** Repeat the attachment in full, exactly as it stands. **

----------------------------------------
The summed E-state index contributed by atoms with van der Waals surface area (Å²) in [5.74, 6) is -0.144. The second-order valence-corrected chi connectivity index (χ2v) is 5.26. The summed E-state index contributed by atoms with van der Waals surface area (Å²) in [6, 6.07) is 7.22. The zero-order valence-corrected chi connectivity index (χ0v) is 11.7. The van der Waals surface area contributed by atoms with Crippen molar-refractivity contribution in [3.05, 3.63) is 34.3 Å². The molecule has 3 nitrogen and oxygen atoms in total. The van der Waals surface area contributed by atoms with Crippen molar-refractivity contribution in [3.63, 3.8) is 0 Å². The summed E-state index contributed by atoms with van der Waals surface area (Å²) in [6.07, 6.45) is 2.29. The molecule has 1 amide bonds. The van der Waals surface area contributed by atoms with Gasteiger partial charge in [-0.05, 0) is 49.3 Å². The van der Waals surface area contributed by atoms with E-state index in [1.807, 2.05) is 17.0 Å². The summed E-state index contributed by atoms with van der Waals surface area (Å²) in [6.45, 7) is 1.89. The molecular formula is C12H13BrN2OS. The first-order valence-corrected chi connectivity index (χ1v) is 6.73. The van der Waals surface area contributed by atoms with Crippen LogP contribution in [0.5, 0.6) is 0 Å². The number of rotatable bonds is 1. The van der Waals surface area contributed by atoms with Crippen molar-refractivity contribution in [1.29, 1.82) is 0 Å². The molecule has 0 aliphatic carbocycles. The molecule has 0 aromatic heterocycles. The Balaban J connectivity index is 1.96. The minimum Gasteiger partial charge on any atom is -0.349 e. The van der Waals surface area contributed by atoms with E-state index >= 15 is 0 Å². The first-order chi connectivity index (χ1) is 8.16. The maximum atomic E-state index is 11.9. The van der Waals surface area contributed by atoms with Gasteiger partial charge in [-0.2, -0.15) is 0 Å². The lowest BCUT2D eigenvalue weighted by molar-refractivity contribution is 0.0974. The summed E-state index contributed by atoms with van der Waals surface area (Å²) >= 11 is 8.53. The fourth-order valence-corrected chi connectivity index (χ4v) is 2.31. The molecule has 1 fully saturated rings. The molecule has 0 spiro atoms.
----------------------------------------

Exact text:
The summed E-state index contributed by atoms with van der Waals surface area (Å²) in [5.74, 6) is -0.144. The second-order valence-corrected chi connectivity index (χ2v) is 5.26. The summed E-state index contributed by atoms with van der Waals surface area (Å²) in [6, 6.07) is 7.22. The zero-order valence-corrected chi connectivity index (χ0v) is 11.7. The van der Waals surface area contributed by atoms with Crippen molar-refractivity contribution in [3.05, 3.63) is 34.3 Å². The molecule has 3 nitrogen and oxygen atoms in total. The van der Waals surface area contributed by atoms with Crippen molar-refractivity contribution in [3.63, 3.8) is 0 Å². The summed E-state index contributed by atoms with van der Waals surface area (Å²) in [6.07, 6.45) is 2.29. The molecule has 1 amide bonds. The van der Waals surface area contributed by atoms with Gasteiger partial charge in [-0.05, 0) is 49.3 Å². The van der Waals surface area contributed by atoms with E-state index in [1.807, 2.05) is 17.0 Å². The summed E-state index contributed by atoms with van der Waals surface area (Å²) in [6.45, 7) is 1.89. The molecular formula is C12H13BrN2OS. The first-order valence-corrected chi connectivity index (χ1v) is 6.73. The van der Waals surface area contributed by atoms with Crippen LogP contribution in [0.5, 0.6) is 0 Å². The number of rotatable bonds is 1. The van der Waals surface area contributed by atoms with Crippen molar-refractivity contribution in [1.29, 1.82) is 0 Å². The molecule has 0 aliphatic carbocycles. The molecule has 0 aromatic heterocycles. The Balaban J connectivity index is 1.96. The minimum Gasteiger partial charge on any atom is -0.349 e. The van der Waals surface area contributed by atoms with E-state index >= 15 is 0 Å². The first-order chi connectivity index (χ1) is 8.16. The maximum atomic E-state index is 11.9. The van der Waals surface area contributed by atoms with Gasteiger partial charge in [-0.2, -0.15) is 0 Å². The lowest BCUT2D eigenvalue weighted by molar-refractivity contribution is 0.0974. The summed E-state index contributed by atoms with van der Waals surface area (Å²) >= 11 is 8.53. The fourth-order valence-corrected chi connectivity index (χ4v) is 2.31. The molecule has 1 fully saturated rings. The molecule has 0 spiro atoms.